Doctrine of Ultra Vires

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Introduction

The Memorandum of Association of a company is regarded as its constitution. It defines the company’s internal and external scope and areas of activity. This Memorandum of Association also includes an object clause and the company is authorized to do only that much which is within the scope of the powers provided to it by the object clause. A company can also perform anything that is incidental to the memorandum’s core objects. Anything that goes beyond the scope of the memorandum’s authorization is an ultra-vires act and this is where doctrine of Ultra vires comes into picture.

Doctrine of Ultra Vires

Since the company should devote itself solely to the objects set out in the memorandum and to nothing else therefore it is the memorandum’s function “to delimit and identify the objects in such plain, clear and unambiguous manner as that the reader can identify the field of industry within which the corporate activities are to be confined.” It is also the responsibility of the courts to ensure that the company does not depart from that domain and this is where the doctrine of ultra vires comes into picture in relation to joint stock corporations. “Vires” means “powers,” and “ultra” means “beyond.” What exactly this doctrine means is to do something which is beyond the powers of a company, an activity taken outside of the company’s memorandum is considered ultra vires.

The application of this doctrine to such companies was first demonstrated by the House of Lords in Ashbury Railway Carriage and Iron Co Ltd v Riche. In this case, according to the memorandum of association, the company’s objectives were to provide and sell material used in the building of railways to carry on the business of mechanical engineers and general contractors. Here, the company engaged into an agreement for railway construction with Riche, a firm of railway contractors, which was not in the company’s memorandum and so was against them. The company, on the other hand, rejected the contract as being ultra vires. Riche subsequently filed a claim for breach of contract damages. His arguments were that the contract in question was clearly within the meaning of the terms “general contractors” and therefore within the company’s powers, and that it was also signed by a majority of the shareholders. The House of Lords, on the other hand, ruled that the contract was ultra vires and hence null and void.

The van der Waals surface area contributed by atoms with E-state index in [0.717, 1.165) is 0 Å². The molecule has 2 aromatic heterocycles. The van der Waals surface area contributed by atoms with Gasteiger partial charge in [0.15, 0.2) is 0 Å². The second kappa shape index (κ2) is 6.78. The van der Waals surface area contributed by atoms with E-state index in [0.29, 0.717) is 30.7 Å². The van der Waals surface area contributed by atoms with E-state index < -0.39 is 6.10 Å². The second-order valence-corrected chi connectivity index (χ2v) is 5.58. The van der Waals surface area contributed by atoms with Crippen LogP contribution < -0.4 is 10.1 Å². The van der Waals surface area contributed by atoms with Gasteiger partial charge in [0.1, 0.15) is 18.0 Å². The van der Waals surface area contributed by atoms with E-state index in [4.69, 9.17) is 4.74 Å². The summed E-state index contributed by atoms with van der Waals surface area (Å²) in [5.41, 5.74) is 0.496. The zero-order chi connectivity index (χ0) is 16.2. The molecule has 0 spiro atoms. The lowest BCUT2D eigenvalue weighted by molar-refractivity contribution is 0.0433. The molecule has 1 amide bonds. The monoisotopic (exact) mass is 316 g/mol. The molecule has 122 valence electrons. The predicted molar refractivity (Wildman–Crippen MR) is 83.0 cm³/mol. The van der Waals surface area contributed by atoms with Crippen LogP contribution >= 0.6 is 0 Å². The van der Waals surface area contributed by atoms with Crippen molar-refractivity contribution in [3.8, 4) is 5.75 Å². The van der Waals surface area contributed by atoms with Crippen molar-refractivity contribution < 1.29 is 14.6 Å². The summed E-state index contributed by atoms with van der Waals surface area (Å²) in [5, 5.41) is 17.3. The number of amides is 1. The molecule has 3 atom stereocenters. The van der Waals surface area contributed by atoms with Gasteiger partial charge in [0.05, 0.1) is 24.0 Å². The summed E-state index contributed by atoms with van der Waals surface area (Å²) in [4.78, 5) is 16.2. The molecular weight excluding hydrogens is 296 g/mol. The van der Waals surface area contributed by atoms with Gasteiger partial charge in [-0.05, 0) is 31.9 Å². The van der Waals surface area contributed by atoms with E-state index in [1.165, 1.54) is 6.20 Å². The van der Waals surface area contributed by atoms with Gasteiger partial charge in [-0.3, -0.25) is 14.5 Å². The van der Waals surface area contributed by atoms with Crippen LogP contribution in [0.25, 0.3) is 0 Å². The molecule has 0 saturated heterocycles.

In essence, Lord Cairns LC’s judgement was that “The subscribers are to state the objects for which the proposed company is to be established and then the company comes into existence for those objects and those only. Such a statement of objects has a two-fold operation. It states affirmatively the ambit and extent of powers of the company and it states negatively that nothing shall be done beyond that ambit, and that no attempt shall be made to use the corporate life for any other purpose than that which is so specified. The terms ‘general contractors’ must be taken to indicate the making generally of such contracts as are connected with the business of mechanical engineers. If the term ‘general contractors’ is not so interpreted, it would authorize the making of contracts of any and every description, such as, for instance, of fire and marine insurance and the memorandum in place of specifying the particular kind of business would virtually point to the carrying on of the business of any kind what so ever and would, therefore, be altogether unmeaning. Hence the contract was entirely beyond the objects in the memorandum of association. If so, it was thereby placed beyond the powers of the company to make the contract. If the company could not make it, much less could it be ratified. If every shareholder of the company had been in the room and had said: ‘That is a contract which we desire to make, which we authorise the directors to make’ the case would not have stood in any different position from that in which it stands now. The shareholders would thereby, by unanimous con sent, have been attempting to do the very thing which, by Act of Parliament, they were prohibited from doing.”